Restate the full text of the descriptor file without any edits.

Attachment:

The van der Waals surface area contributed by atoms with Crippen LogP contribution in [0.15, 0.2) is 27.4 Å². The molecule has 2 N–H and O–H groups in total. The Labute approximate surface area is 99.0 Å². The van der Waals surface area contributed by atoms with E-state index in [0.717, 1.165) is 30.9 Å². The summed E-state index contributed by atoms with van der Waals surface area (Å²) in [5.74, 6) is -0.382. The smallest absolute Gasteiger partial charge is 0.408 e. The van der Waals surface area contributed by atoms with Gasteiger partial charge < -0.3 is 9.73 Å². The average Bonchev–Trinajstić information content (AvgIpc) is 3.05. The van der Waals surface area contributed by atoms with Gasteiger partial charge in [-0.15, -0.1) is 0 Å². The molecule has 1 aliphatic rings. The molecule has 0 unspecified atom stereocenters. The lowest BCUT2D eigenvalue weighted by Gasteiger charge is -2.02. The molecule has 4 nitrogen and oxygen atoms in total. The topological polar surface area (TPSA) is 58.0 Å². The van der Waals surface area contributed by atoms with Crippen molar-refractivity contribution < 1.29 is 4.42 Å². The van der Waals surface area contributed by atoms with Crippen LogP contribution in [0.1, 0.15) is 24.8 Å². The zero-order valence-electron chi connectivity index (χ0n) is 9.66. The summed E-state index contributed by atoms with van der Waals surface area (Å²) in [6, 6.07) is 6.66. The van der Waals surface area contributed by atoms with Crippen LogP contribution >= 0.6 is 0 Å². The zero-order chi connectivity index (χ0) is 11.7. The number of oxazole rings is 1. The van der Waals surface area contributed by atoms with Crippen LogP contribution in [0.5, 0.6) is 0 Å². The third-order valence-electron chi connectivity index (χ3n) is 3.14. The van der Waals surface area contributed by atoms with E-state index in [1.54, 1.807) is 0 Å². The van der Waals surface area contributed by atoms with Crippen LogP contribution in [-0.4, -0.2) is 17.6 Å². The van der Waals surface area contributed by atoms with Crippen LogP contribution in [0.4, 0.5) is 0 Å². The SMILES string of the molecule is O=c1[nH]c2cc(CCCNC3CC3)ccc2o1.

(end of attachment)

The van der Waals surface area contributed by atoms with Crippen LogP contribution in [0.15, 0.2) is 27.4 Å². The molecule has 2 N–H and O–H groups in total. The Labute approximate surface area is 99.0 Å². The van der Waals surface area contributed by atoms with E-state index in [0.717, 1.165) is 30.9 Å². The summed E-state index contributed by atoms with van der Waals surface area (Å²) in [5.74, 6) is -0.382. The smallest absolute Gasteiger partial charge is 0.408 e. The van der Waals surface area contributed by atoms with Gasteiger partial charge < -0.3 is 9.73 Å². The average Bonchev–Trinajstić information content (AvgIpc) is 3.05. The van der Waals surface area contributed by atoms with Gasteiger partial charge in [-0.15, -0.1) is 0 Å². The molecule has 1 aliphatic rings. The molecule has 0 unspecified atom stereocenters. The lowest BCUT2D eigenvalue weighted by Gasteiger charge is -2.02. The molecule has 4 nitrogen and oxygen atoms in total. The topological polar surface area (TPSA) is 58.0 Å². The van der Waals surface area contributed by atoms with Crippen molar-refractivity contribution < 1.29 is 4.42 Å². The van der Waals surface area contributed by atoms with Crippen LogP contribution in [0.1, 0.15) is 24.8 Å². The zero-order valence-electron chi connectivity index (χ0n) is 9.66. The summed E-state index contributed by atoms with van der Waals surface area (Å²) in [6, 6.07) is 6.66. The van der Waals surface area contributed by atoms with Crippen LogP contribution >= 0.6 is 0 Å². The zero-order chi connectivity index (χ0) is 11.7. The number of oxazole rings is 1. The van der Waals surface area contributed by atoms with Crippen LogP contribution in [0.5, 0.6) is 0 Å². The third-order valence-electron chi connectivity index (χ3n) is 3.14. The van der Waals surface area contributed by atoms with E-state index in [1.54, 1.807) is 0 Å². The van der Waals surface area contributed by atoms with Crippen LogP contribution in [-0.4, -0.2) is 17.6 Å². The van der Waals surface area contributed by atoms with Crippen LogP contribution in [0.4, 0.5) is 0 Å². The SMILES string of the molecule is O=c1[nH]c2cc(CCCNC3CC3)ccc2o1.